December 10, 2008

Bolivian revolution on film

Art & Unrest in the AndesAs Bolivia’s political struggles intensify, the country’s indigenous filmmaking—which first made an impact in the 1960s—has been invigorated anew. It is currently producing some of the most exciting and innovative work in all of Latin America, as filmmakers fervently resist the otherwise-dominant commercial norms of the region’s conspicuously Caucasian-flavored, Spanish-language film and television programming. They have dared to explore race and identity issues with a confrontational frankness that has forced these debates to the surface and center of the national dialogue. Additionally, they’ve become a most vibrant chronicle and critique of globalization-related and U.S.-specific involvement in the Andes, from the ground up.

The Quechua and Aymara people, concentrated in the states of Potosí and La Paz, respectively, comprise Bolivia’s largest pueblos indígenas; their languages flourishes with literally millions of speakers each, sharing “official” status with Spanish. And yet, the void of mass media and educational materials produced in the mother tongues of its 60-plus percent majority is gaping. This void, however, is being ambitiously filled by a vanguard of visionary collectives from Aymara, Quechua, also Guaraní and the country’s 33 other pueblos, fomenting a new kind of revolution in Latin America—not with guns but through harnessing the newly accessible audio-visual production means of the digital age to give both voice and face to Bolivia’s long-silenced indigenous majority. Additionally, they could directly counter—or at the very least, balance—the tide of foreign-produced, “anthropological” documentaries which have attempted to present or dissect Bolivia’s pueblos indígenas, often without regard or respect for indigenous community protocols and cultural/intellectual property rights.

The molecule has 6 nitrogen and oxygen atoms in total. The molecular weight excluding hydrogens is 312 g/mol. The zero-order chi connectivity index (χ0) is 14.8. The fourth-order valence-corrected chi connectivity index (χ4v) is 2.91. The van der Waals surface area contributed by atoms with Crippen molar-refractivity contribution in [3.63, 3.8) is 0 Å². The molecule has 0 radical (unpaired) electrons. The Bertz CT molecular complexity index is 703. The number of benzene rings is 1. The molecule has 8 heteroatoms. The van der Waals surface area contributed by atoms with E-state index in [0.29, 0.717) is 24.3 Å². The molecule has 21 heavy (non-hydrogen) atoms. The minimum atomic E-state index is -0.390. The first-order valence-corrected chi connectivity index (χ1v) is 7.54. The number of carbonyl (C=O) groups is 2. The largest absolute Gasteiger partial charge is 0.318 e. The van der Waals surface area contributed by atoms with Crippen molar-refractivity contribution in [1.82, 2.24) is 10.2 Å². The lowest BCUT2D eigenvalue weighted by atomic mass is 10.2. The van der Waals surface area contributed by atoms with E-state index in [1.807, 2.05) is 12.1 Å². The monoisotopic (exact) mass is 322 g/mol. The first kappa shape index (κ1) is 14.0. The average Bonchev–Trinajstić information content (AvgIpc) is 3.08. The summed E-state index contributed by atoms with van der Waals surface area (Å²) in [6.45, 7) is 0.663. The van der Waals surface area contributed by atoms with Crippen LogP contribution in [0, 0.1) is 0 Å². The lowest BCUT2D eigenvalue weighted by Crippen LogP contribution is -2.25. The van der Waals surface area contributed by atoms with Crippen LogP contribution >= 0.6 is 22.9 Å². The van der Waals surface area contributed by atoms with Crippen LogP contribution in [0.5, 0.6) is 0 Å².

Comment:  For more on the subject of Latin America, see Indians Rise in Latin America and On the Indigenous Frontline. For more on the subject of filmmaking, see Native Documentary and News.

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